Something for everyone…
By Andy Collings
A RANGE of combine harvesters and balers which has something to offer the whole farming spectrum, has been the aim of New Holland for its 1998 line-up.
It involves the introduction of new models, new options and a series of upgrades.
Kicking off with the TX combine range – a range which now has has a roll-call of eight, rather than five – top dog is the 310hp TX68, knocking the existing 280hp TX68 into second place. Both models have 9500 litre grain tanks and 20ft to 30ft header options, the 30ft header itself a new development for the 98 season.
Next comes the 255hp TX67 which, with similar capacity as the current TX66, has been designed as a "narrow" machine. Overall width, unheaded, is a slimline 3.3m (10ft 10in) which should hold some appeal for single-lane road users, if not for following motorists.
But, just as slimming is not the easiest of exercises for most of us, New Holland has had to cut down on its hardware. The TX67 employs an electro-hydraulic gear change system – buttons to select gears rather than a gear stick. This avoids having to create space, and as a result width, for a linkage system descending into the gearbox.
With wheels set less than a fingers width from the side of the combine some might consider there could be trouble in store when working in sticky conditions.
The 255hp TX66 remains unchanged but then come two new models – the 240hp TX65 Plus and the 220hp TX64 Plus. New Holland buffs will realise that the current 220hp TX65 has been replaced by the TX64 Plus.
More designation swapping follows with the introduction of the 205hp TX63 Plus, replacing the TX64 while the TX62 manages to find another 3hp to now be rated at 190hp.
While many of the features associated with the TX range have been retained, there have been a few additions. Notably, the introduction of a "flip-up" rotary dust screen which not only speeds up radiator and screen cleaning time but allows better access to the engine. There is now wider use of the one-piece, hydraulic connector when the header is attached.
Still with combines, the TF76 Elektra model joins the Twin-Flow combine range. Described as being a smaller version of the companys flagship TF78 Elektra, its power comes from a 255hp block.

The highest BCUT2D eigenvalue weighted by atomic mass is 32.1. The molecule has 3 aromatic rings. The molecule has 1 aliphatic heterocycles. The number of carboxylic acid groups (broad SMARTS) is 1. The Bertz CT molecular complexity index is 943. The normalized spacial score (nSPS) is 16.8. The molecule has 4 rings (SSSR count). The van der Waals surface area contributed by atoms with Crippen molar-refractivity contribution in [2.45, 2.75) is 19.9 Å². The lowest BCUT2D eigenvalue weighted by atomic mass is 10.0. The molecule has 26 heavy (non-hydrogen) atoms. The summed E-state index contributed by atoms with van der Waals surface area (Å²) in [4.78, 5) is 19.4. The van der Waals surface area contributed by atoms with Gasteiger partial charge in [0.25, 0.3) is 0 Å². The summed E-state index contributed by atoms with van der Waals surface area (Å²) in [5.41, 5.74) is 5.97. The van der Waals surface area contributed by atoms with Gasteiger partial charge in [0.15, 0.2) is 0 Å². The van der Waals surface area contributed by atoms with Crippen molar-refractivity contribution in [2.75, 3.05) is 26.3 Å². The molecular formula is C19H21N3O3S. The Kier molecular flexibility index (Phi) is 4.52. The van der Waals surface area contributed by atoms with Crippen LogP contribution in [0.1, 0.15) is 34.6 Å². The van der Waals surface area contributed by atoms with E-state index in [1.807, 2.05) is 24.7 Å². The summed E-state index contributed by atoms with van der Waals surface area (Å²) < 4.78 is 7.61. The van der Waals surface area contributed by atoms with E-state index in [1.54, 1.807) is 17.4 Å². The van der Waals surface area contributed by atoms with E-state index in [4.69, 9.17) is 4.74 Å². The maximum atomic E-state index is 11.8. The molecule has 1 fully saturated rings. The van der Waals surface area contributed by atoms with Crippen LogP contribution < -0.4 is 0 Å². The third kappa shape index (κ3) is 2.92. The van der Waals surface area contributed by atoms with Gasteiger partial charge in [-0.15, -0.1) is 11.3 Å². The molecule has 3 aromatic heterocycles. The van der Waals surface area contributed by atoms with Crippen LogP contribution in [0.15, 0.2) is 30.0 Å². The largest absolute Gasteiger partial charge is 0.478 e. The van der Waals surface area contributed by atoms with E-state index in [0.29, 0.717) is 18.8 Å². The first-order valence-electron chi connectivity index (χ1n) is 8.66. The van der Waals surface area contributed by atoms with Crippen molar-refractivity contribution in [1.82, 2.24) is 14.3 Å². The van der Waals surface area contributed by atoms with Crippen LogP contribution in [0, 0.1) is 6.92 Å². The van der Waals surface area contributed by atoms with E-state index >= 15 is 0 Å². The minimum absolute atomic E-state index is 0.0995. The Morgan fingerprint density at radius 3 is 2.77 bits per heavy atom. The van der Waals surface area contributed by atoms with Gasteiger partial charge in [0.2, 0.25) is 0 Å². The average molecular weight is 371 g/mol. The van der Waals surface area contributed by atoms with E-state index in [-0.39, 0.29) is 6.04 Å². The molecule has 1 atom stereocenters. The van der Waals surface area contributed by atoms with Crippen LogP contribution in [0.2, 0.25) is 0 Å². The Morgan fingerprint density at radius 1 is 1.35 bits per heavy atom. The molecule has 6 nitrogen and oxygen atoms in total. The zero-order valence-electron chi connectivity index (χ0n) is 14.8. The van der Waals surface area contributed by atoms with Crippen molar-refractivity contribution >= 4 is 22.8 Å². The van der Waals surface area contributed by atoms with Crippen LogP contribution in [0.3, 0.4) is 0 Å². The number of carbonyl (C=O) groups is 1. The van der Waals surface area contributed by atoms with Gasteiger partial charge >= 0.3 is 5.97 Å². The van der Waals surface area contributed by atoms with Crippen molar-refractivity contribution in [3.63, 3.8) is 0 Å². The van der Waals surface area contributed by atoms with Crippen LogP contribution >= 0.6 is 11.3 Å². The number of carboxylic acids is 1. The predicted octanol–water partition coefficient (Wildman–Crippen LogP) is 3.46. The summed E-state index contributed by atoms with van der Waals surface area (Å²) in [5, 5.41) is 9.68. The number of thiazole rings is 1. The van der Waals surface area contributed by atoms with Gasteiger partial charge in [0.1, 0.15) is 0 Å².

Features include an 8000-litre grain tank, a self-levelling cleaning shoe and, as before, use of the twin-flow rotary threshing system.
Moving on to the baler front, New Holland is endeavouring to fill some conspicuous gaps in its line-up.
Two twin-tine versions of last years new entry, the 544 fixed chamber round baler are to be available for next year, supplementing the two existing Bale Command Plus models which offered a choice of twine or net wrap and a high degree of electronic control.
Offered with a 1.5m or 2m (5ft or 6ft 6in) pick-up, the new models are described as being simple to operate and, compared to current versions, of a lower specification.
The twin-tine system is activated either manually by pulling a string, or electronically by pressing a button in the cab. Pre-set indicators on the front of the baler inform the operator when a bale has been made to required density.
Power requirement is about 65hp at the pto with protection provided by a standard shearbolt system.
For the big square bale squad, grass chopper versions of the D1210 and D1010 balers are set to be introduced. Designated "CropCutter" models, both are intended to cater for those who prefer to work with short material. There is, of course, also the prospect of making fewer, heavier bales.
The D1010, which produces bales 80cm wide, 90cm high and up to 250cm long, employs six spring protected knives through which the crop is pushed by three packer arms. Material, in theory at least, can be reduced to 12cm lengths. The knives are placed into the cutting position hydraulically.
In many ways, pretty conventional by todays standards, but greater sophistication is to found on the D1210 CropCutter.
Key to the system is to be found just to the rear of the pick-up. A 1.4m wide steel rotor pushes the crop through a bank of 33 knives to produce a chop length of about 4cm. Of no mean build, the rotor weighs in at 1.5t, contributing a significant portion of the balers 9.5t all-up weight.
And how do you service a bank of knives buried in the heart of a baler? New Holland has built the knife department as a separate unit which can be slid out to the side enabling damaged or blunt blades to be removed or sharpened. It also allows blanking sections to be fitted when chop length needs to be increased.
Predictably, power requirements increase following the introduction of a facility to cut grass. New Holland recommends a minimum of 110hp for the D1010 and 150hp for the D1210.
Both models are supplied as standard with the manufacturers Bale Command monitoring and control system which automatically maintains bale density to pre-set levels.
240hp for the new mid-range TX65 Plus – one of five new models for 98.
Flip-up rotary dust screen allows easy access to the radiator and speeds up any dust clearing operations.
CropCutter version of the D1210 big sqare baler. The system requires an extra 30hp at the pto, says New Holland.
Knife assembly slides out from beneath the D1210 baler. The 33 individually sprung knives are raised and lowered hydraulically.
New Holland TX combines 1998
ModelHpHeader widthsGrain tankPrice from
TX68 Plus 31020ft – 30ft9500£181,400
TX6828020ft – 30ft9500£177,840
TX6725517ft – 20ft8500£170,500
TX6625517ft – 20ft8500£160,410
TX65 Plus24017ft – 20ft8000£149,975
TX64 Plus22017ft – 20ft7200£140,823
TX63 Plus20517ft – 20ft7200£125,988
TX6219015ft – 17ft7200£122,336
TF76 Elektra 25520ft – 24ft8000£178,580
New Holland balers – new additions
544 Twin Twine balers
1.5m pick-up: £11,538
2m pick-up: £15,700
D1210 CropCutter £76,068
D1010 CropCutter £60,171